[governance] [bestbits] Your sign on requested- Civil society statement post-WCIT

parminder parminder at itforchange.net
Sat Dec 22 23:06:50 EST 2012

Dear Deborah,

Thanks for your response and the very genuine attempts at accommodating 
my concerns.

Any set of civil society actors are of course welcome to make any 
statement on WCIT on their own behalf, and also seek wider endorsements 
for it. Further comments in-line.

On Sunday 23 December 2012 08:50 AM, Deborah Brown wrote:
> Dear Parminder,
> Thank you very much for this detailed response. As I wrote to Michael, 
> and I would like to reiterate here, this statement was neither meant 
> to speak on behalf of "civil society" as a whole, nor the BestBits 
> group in full. I see how it might be read this way, and I have 
> proposed to go back to the group that drafted it with edits that would 
> clarify exactly who this statement is on behalf of.

> I think it might also help here to give a bit more information on the 
> origin and intended purpose of this statement. As you are aware, a 
> number of civil society representatives in Dubai met with SG Touré 
> during WCIT and had presented him with concerns regarding limitations 
> civil society participation (both in person and remotely). They 
> presented him with a letter 
> <https://docs.google.com/document/pub?id=1LiM3FfKF8Fgih7Um7v2vK20J2AigneGrgJ93YTbqLSM>, 
> which around 70 civil society orgs/individuals, including IT for 
> Change, signed onto.

Yes, IT for Change stands with that statement, and is happy to sign on 
any follow-on statement on procedural issues.

> After the meeting, there was a general sense that it was of strategic 
> importance to follow up with the ITU post-WCIT to hold the SG to the 
> commitments that he made. That is the primary purpose of the letter. 
> Most of your criticism seems focused on the first two paragraphs of 
> the statement, which relate to the content of the ITRs and BestBits, 
> not the following five paragraphs, which deal with civil society 
> participation. Is that correct?

You are right. My concern is only about para 1 (second line), para 2 and 
para 3. I agree with the rest of the statement.

> In the immediate post-WCIT environment, it seemed necessary to take 
> into account the new treaty in this statement.

I do understand that.

> Referring to the BestBits statement in reacting to the new ITRs seemed 
> like the natural and right thing to do, but it was most certainly not 
> meant to speak on behalf of the BestBits group. There are of course a 
> variety of different views on WCIT, so it is understandable that there 
> may be disagreement among BestBits signatories on how the new treaty 
> measures against the BestBits statement. But as you suggest, 
> initiating that conversation within the BestBits group may be valuable.

I propose that Jeremy and Andrew attempt that exercise, whether or not 
it culminates into an agreement on a single text.

> Since as you note, the BestBits statement is the common ownership of 
> those who signed it, and as a signatory you object to the use of 
> selective quotations, I will go back to the group of signatories of 
> this post-WCIT statement with two options: one essentially removing 
> the first two paragraphs, and mentions of BestBits so that it is a 
> statement on civil society participation only; and the second with the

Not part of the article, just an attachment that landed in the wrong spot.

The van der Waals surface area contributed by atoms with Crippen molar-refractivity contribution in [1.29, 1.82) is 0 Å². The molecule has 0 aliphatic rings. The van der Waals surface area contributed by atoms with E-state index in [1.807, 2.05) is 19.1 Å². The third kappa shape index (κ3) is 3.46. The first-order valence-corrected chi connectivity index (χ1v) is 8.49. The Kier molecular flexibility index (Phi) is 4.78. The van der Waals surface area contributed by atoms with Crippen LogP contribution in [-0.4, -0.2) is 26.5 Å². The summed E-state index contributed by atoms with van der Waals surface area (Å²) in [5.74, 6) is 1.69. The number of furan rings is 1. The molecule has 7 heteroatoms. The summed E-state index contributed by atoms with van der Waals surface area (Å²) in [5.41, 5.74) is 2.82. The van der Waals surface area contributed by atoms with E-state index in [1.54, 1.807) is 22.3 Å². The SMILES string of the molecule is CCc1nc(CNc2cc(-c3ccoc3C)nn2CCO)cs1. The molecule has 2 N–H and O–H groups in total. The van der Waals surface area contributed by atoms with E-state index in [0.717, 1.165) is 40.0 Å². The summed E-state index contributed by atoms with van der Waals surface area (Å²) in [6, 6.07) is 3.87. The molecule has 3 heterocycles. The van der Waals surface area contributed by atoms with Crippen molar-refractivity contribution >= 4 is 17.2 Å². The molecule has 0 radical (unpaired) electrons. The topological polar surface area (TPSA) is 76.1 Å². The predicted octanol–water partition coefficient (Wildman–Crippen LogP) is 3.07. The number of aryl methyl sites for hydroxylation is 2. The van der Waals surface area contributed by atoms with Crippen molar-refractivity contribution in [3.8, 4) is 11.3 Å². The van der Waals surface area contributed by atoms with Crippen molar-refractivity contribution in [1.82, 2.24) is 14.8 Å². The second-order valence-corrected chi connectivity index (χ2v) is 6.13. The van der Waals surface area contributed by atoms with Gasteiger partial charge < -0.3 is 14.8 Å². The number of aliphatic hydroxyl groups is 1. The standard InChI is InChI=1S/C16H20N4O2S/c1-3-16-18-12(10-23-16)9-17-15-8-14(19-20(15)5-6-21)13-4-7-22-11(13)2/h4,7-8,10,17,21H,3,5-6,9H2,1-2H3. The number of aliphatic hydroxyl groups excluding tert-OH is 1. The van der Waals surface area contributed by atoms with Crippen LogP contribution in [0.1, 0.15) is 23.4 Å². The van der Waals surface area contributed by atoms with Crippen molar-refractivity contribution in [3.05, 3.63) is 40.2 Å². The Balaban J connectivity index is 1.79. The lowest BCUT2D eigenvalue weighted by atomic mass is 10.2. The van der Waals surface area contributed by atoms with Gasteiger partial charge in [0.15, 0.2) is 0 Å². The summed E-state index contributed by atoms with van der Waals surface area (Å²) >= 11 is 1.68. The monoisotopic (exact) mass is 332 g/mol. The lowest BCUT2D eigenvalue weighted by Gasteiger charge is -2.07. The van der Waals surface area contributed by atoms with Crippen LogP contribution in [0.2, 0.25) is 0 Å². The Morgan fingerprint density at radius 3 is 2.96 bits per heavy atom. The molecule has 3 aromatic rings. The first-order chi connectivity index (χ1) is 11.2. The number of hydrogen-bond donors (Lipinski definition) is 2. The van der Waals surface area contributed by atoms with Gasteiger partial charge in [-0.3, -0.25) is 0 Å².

> current text with the minor, but critical change of adding "the 
> undersigned members of" before any mention of civil society. If 
> everyone who has signed the current version is equally satisfied with 
> the new version (first option) then we can go with the narrower 
> statement.

Thanks. Although, even a narrower statement (without para 1,2 and 3) has 
be claimed only to be on the behalf of those who sign it, as all civil 
society statements should be. IT for Change would sign that statement, 
and it is possible that BestBits as a group may agree to do so too.
> I hope you appreciate that with around 20 signatories, I'm not in a 
> position to make substantive edits to the text unilaterally.

Of course. Through you I address all the present signatories to the 
inappropriateness-es that I mentioned in my last email, and this. I am 
sure that all will understand the concerns that I have raised. To 
repeat, of course any set of actors are welcome to frame any statement 
whatsoever on their own behalf, which however should not appear to have 
umbilical linkages with any statement of another group that might or 
might not be in agreement with the new statement.

Best regards


> But I am happy to go back to the signatories and offer an option that 
> would seem to satisfy your criticism. I also hope that the intention 
> behind this statement is more clear now. I look forward to hearing 
> your thoughts on this approach and to continuing the discussion.
> Kind regards,
> Deborah
> On Sat, Dec 22, 2012 at 8:28 AM, parminder <parminder at itforchange.net 
> <mailto:parminder at itforchange.net>> wrote:
>     Hi Deborah
>     I find the new ITRs largely in keeping with the BestBits pre WCIT
>     statement. So, I dont see why we should decry it. The ITRs speaks
>     everywhere only about telecommunication networks (if you dont
>     think so, pl do point out the relevant part). In Baku we actually
>     did agree that the physical layer of the Internet  - implied by
>     general terms like access to broadband etc -  can be covered by
>     the ITRs. This understanding was the basis of the agreement on the
>     language that IP layer and above must not be regulated. However,
>     developed countires did not even agree to terms concerned with the
>     physical layer of the Internet - like access to broadband - to be